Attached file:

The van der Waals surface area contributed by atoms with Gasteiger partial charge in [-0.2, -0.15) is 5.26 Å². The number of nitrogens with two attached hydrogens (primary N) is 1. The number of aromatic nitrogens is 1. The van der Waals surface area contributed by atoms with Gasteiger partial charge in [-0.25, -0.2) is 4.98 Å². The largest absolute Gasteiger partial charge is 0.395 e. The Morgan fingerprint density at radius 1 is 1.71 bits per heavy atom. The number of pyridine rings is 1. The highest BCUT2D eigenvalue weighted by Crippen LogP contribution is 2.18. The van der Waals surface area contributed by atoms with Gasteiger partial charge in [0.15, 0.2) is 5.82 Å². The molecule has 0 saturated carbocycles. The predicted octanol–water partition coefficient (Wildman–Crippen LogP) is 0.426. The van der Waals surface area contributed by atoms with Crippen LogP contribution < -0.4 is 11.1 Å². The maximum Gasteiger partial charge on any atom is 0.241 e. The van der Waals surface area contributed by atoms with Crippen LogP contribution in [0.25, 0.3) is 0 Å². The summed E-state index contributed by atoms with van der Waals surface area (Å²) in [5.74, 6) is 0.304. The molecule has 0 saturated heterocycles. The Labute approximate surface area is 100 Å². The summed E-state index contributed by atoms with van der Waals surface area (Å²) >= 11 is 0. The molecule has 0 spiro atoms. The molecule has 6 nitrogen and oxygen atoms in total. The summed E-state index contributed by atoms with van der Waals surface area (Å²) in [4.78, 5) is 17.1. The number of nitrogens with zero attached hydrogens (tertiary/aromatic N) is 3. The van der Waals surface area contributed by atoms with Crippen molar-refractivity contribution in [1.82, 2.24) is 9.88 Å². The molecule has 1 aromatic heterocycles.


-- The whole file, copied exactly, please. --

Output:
The van der Waals surface area contributed by atoms with Gasteiger partial charge in [-0.2, -0.15) is 5.26 Å². The number of nitrogens with two attached hydrogens (primary N) is 1. The number of aromatic nitrogens is 1. The van der Waals surface area contributed by atoms with Gasteiger partial charge in [-0.25, -0.2) is 4.98 Å². The largest absolute Gasteiger partial charge is 0.395 e. The Morgan fingerprint density at radius 1 is 1.71 bits per heavy atom. The number of pyridine rings is 1. The highest BCUT2D eigenvalue weighted by Crippen LogP contribution is 2.18. The van der Waals surface area contributed by atoms with Gasteiger partial charge in [0.15, 0.2) is 5.82 Å². The molecule has 0 saturated carbocycles. The predicted octanol–water partition coefficient (Wildman–Crippen LogP) is 0.426. The van der Waals surface area contributed by atoms with Crippen LogP contribution < -0.4 is 11.1 Å². The maximum Gasteiger partial charge on any atom is 0.241 e. The van der Waals surface area contributed by atoms with Crippen LogP contribution in [0.25, 0.3) is 0 Å². The summed E-state index contributed by atoms with van der Waals surface area (Å²) in [5.74, 6) is 0.304. The molecule has 0 saturated heterocycles. The Labute approximate surface area is 100 Å². The summed E-state index contributed by atoms with van der Waals surface area (Å²) >= 11 is 0. The molecule has 0 spiro atoms. The molecule has 6 nitrogen and oxygen atoms in total. The summed E-state index contributed by atoms with van der Waals surface area (Å²) in [4.78, 5) is 17.1. The number of nitrogens with zero attached hydrogens (tertiary/aromatic N) is 3. The van der Waals surface area contributed by atoms with Crippen molar-refractivity contribution in [1.82, 2.24) is 9.88 Å². The molecule has 1 aromatic heterocycles.